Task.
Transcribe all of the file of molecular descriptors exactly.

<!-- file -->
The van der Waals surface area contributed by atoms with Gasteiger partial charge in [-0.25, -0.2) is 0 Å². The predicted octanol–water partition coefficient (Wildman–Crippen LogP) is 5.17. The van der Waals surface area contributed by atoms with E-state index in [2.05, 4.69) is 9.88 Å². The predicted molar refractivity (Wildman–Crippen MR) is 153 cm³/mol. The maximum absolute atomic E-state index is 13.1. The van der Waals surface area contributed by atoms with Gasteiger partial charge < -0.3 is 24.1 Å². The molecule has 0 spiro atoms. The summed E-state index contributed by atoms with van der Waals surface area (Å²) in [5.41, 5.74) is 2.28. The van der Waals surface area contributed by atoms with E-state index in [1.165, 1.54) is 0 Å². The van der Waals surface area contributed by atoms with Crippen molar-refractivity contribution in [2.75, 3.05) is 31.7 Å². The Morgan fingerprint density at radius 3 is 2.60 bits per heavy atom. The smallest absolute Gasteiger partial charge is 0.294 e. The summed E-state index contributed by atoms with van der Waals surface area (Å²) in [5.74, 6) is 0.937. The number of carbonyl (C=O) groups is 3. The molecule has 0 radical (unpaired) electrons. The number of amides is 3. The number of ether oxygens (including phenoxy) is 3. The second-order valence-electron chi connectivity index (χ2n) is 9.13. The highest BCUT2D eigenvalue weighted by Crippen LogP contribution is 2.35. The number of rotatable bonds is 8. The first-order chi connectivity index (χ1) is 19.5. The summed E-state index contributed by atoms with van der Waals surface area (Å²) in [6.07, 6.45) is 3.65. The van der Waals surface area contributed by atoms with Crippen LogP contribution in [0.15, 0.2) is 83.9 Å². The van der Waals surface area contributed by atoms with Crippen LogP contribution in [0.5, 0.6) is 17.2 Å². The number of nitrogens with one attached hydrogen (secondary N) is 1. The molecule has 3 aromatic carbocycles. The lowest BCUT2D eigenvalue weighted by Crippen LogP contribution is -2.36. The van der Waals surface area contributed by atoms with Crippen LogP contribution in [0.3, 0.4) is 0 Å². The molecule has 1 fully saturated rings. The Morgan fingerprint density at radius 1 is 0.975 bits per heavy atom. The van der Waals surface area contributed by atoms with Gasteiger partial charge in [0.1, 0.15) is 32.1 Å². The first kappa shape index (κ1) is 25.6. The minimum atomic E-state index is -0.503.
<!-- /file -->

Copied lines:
The van der Waals surface area contributed by atoms with Gasteiger partial charge in [-0.25, -0.2) is 0 Å². The predicted octanol–water partition coefficient (Wildman–Crippen LogP) is 5.17. The van der Waals surface area contributed by atoms with E-state index in [2.05, 4.69) is 9.88 Å². The predicted molar refractivity (Wildman–Crippen MR) is 153 cm³/mol. The maximum absolute atomic E-state index is 13.1. The van der Waals surface area contributed by atoms with Gasteiger partial charge < -0.3 is 24.1 Å². The molecule has 0 spiro atoms. The summed E-state index contributed by atoms with van der Waals surface area (Å²) in [5.41, 5.74) is 2.28. The van der Waals surface area contributed by atoms with E-state index in [1.165, 1.54) is 0 Å². The van der Waals surface area contributed by atoms with Crippen molar-refractivity contribution in [2.75, 3.05) is 31.7 Å². The Morgan fingerprint density at radius 3 is 2.60 bits per heavy atom. The smallest absolute Gasteiger partial charge is 0.294 e. The summed E-state index contributed by atoms with van der Waals surface area (Å²) in [5.74, 6) is 0.937. The number of carbonyl (C=O) groups is 3. The molecule has 0 radical (unpaired) electrons. The number of amides is 3. The number of ether oxygens (including phenoxy) is 3. The second-order valence-electron chi connectivity index (χ2n) is 9.13. The highest BCUT2D eigenvalue weighted by Crippen LogP contribution is 2.35. The number of rotatable bonds is 8. The first-order chi connectivity index (χ1) is 19.5. The summed E-state index contributed by atoms with van der Waals surface area (Å²) in [6.07, 6.45) is 3.65. The van der Waals surface area contributed by atoms with Crippen LogP contribution in [0.15, 0.2) is 83.9 Å². The van der Waals surface area contributed by atoms with Crippen LogP contribution in [0.5, 0.6) is 17.2 Å². The number of nitrogens with one attached hydrogen (secondary N) is 1. The molecule has 3 aromatic carbocycles. The lowest BCUT2D eigenvalue weighted by Crippen LogP contribution is -2.36. The van der Waals surface area contributed by atoms with Crippen LogP contribution in [0.3, 0.4) is 0 Å². The molecule has 1 fully saturated rings. The Morgan fingerprint density at radius 1 is 0.975 bits per heavy atom. The van der Waals surface area contributed by atoms with Gasteiger partial charge in [0.1, 0.15) is 32.1 Å². The first kappa shape index (κ1) is 25.6. The minimum atomic E-state index is -0.503.